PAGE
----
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Most people pass through on their way to and from popular tourist destinations Volterra and San Gimignano—a shame, since Colle di Val d'Elsa has a lot to offer. It's another town on the Via Francigena that benefited from trade along the pilgrimage route to Rome. Colle got an extra boost in the late 16th century when it was given a bishopric, probably related to an increase in trade when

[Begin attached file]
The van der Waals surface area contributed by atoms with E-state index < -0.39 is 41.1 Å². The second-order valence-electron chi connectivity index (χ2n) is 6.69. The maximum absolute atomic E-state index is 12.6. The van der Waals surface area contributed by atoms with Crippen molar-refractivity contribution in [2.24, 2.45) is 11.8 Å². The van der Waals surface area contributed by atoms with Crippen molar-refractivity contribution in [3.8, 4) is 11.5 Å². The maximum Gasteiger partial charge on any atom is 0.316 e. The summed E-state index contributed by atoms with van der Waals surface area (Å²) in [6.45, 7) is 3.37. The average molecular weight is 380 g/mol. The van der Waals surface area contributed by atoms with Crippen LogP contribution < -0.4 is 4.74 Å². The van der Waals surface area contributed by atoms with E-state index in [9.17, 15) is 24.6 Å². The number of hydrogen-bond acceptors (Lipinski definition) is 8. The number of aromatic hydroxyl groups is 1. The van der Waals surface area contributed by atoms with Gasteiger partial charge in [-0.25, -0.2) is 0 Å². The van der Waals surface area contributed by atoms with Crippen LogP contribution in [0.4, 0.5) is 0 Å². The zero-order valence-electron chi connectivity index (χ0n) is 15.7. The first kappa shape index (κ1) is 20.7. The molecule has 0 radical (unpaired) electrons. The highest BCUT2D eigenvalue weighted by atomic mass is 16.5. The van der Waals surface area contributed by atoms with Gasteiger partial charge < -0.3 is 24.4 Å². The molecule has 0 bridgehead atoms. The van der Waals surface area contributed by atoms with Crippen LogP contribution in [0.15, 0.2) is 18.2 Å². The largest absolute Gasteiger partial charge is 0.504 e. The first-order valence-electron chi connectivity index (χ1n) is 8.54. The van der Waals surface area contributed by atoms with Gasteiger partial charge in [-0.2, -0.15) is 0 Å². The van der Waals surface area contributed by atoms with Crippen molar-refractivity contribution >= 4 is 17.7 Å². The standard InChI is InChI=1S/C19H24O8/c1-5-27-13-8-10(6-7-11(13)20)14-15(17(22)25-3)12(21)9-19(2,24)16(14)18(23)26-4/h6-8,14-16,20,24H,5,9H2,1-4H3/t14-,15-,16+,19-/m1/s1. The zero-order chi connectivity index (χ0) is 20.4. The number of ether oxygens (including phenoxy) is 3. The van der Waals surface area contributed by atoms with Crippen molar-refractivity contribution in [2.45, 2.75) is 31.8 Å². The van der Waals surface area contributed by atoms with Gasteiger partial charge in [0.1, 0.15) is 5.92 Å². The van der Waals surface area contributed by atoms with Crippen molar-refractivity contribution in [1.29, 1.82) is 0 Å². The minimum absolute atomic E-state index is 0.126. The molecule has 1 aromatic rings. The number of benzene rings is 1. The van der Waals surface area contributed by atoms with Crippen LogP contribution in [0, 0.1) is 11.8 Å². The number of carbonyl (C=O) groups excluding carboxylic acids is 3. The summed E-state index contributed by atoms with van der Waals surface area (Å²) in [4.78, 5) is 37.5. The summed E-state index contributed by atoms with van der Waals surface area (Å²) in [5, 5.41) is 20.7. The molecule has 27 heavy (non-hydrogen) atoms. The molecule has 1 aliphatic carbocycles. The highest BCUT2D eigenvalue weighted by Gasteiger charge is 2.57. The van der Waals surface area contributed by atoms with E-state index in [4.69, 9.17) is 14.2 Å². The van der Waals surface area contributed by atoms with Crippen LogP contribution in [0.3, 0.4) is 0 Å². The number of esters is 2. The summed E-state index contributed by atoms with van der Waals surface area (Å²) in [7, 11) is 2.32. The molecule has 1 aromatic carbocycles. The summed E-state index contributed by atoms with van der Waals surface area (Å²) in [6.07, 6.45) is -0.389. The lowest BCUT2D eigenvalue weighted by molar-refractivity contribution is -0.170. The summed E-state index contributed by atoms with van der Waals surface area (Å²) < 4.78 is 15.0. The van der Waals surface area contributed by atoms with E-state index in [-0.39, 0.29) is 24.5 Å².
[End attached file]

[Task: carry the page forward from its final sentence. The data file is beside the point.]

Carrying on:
nearby San Gimignano was cut off from the well-traveled road. The town is arranged on two levels, and from the 12th century onward the flat lower portion was given over to a flourishing papermaking industry; today the area is mostly modern, and efforts have shifted toward the production of fine glass and crystal.Make your way from the newer lower town (Colle Bassa) to the prettier, upper part of town (Colle Alta); the best views of the valley are to be had from Viale della Rimembranza, the road that loops around the western end of town, past the church of San Francesco. The early-16th-century Porta Nuova was inserted into the preexisting medieval walls, just as several handsome Renaissance palazzos were placed into the medieval neighborhood to create what is now called the Borgo. The Via Campana, the main road, passes through the facade of the surreal Palazzo Campana, an otherwise unfinished building that serves as a door connecting the two parts of the upper town. Via delle Volte, named for the vaulted arches that cover it, leads straight to Piazza del Duomo. There is a convenient parking lot off the SS68, with stairs leading up the hill. Buses arrive at Piazza Arnolfo, named after the town's favorite son, Arnolfo di Cambio (circa 1245–1302), the early-Renaissance architect who designed Florence's Duomo and Palazzo Vecchio (but sadly nothing here).